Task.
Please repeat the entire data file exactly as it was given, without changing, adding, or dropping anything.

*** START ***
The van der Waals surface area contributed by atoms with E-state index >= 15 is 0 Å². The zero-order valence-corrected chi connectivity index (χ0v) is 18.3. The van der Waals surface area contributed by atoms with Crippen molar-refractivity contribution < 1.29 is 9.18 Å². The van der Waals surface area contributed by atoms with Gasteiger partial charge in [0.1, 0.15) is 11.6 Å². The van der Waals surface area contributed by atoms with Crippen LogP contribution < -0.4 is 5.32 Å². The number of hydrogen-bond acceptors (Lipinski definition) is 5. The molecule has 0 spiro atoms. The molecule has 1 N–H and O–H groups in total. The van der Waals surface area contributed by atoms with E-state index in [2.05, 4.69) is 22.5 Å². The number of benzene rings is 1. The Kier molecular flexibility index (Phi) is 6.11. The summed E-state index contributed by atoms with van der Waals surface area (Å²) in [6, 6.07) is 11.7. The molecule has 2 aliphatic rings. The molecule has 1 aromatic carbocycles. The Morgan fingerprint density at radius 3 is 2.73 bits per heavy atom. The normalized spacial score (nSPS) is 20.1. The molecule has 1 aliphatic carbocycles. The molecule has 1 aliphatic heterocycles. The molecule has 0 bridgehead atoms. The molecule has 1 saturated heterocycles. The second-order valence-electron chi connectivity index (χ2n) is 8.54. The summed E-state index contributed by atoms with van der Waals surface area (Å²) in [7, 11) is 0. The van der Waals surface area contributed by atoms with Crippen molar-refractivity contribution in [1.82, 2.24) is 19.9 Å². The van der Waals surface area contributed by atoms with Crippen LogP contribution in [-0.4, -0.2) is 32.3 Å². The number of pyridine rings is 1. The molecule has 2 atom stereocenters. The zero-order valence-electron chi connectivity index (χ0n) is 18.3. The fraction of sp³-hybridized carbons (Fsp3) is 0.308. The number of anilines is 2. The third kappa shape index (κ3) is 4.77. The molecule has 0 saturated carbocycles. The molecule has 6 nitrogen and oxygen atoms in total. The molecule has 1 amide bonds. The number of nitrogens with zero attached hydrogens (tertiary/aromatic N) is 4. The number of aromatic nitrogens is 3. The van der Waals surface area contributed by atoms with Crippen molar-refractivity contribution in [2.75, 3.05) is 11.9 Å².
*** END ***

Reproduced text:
The van der Waals surface area contributed by atoms with E-state index >= 15 is 0 Å². The zero-order valence-corrected chi connectivity index (χ0v) is 18.3. The van der Waals surface area contributed by atoms with Crippen molar-refractivity contribution < 1.29 is 9.18 Å². The van der Waals surface area contributed by atoms with Gasteiger partial charge in [0.1, 0.15) is 11.6 Å². The van der Waals surface area contributed by atoms with Crippen LogP contribution < -0.4 is 5.32 Å². The number of hydrogen-bond acceptors (Lipinski definition) is 5. The molecule has 0 spiro atoms. The molecule has 1 N–H and O–H groups in total. The van der Waals surface area contributed by atoms with E-state index in [2.05, 4.69) is 22.5 Å². The number of benzene rings is 1. The Kier molecular flexibility index (Phi) is 6.11. The summed E-state index contributed by atoms with van der Waals surface area (Å²) in [6, 6.07) is 11.7. The molecule has 2 aliphatic rings. The molecule has 1 aromatic carbocycles. The Morgan fingerprint density at radius 3 is 2.73 bits per heavy atom. The normalized spacial score (nSPS) is 20.1. The molecule has 1 aliphatic carbocycles. The molecule has 1 aliphatic heterocycles. The molecule has 0 bridgehead atoms. The molecule has 1 saturated heterocycles. The second-order valence-electron chi connectivity index (χ2n) is 8.54. The summed E-state index contributed by atoms with van der Waals surface area (Å²) in [7, 11) is 0. The van der Waals surface area contributed by atoms with Crippen molar-refractivity contribution in [1.82, 2.24) is 19.9 Å². The van der Waals surface area contributed by atoms with Crippen LogP contribution in [-0.4, -0.2) is 32.3 Å². The number of pyridine rings is 1. The molecule has 2 atom stereocenters. The zero-order valence-electron chi connectivity index (χ0n) is 18.3. The fraction of sp³-hybridized carbons (Fsp3) is 0.308. The number of anilines is 2. The third kappa shape index (κ3) is 4.77. The molecule has 0 saturated carbocycles. The molecule has 6 nitrogen and oxygen atoms in total. The molecule has 1 amide bonds. The number of nitrogens with zero attached hydrogens (tertiary/aromatic N) is 4. The number of aromatic nitrogens is 3. The van der Waals surface area contributed by atoms with Crippen molar-refractivity contribution in [2.75, 3.05) is 11.9 Å².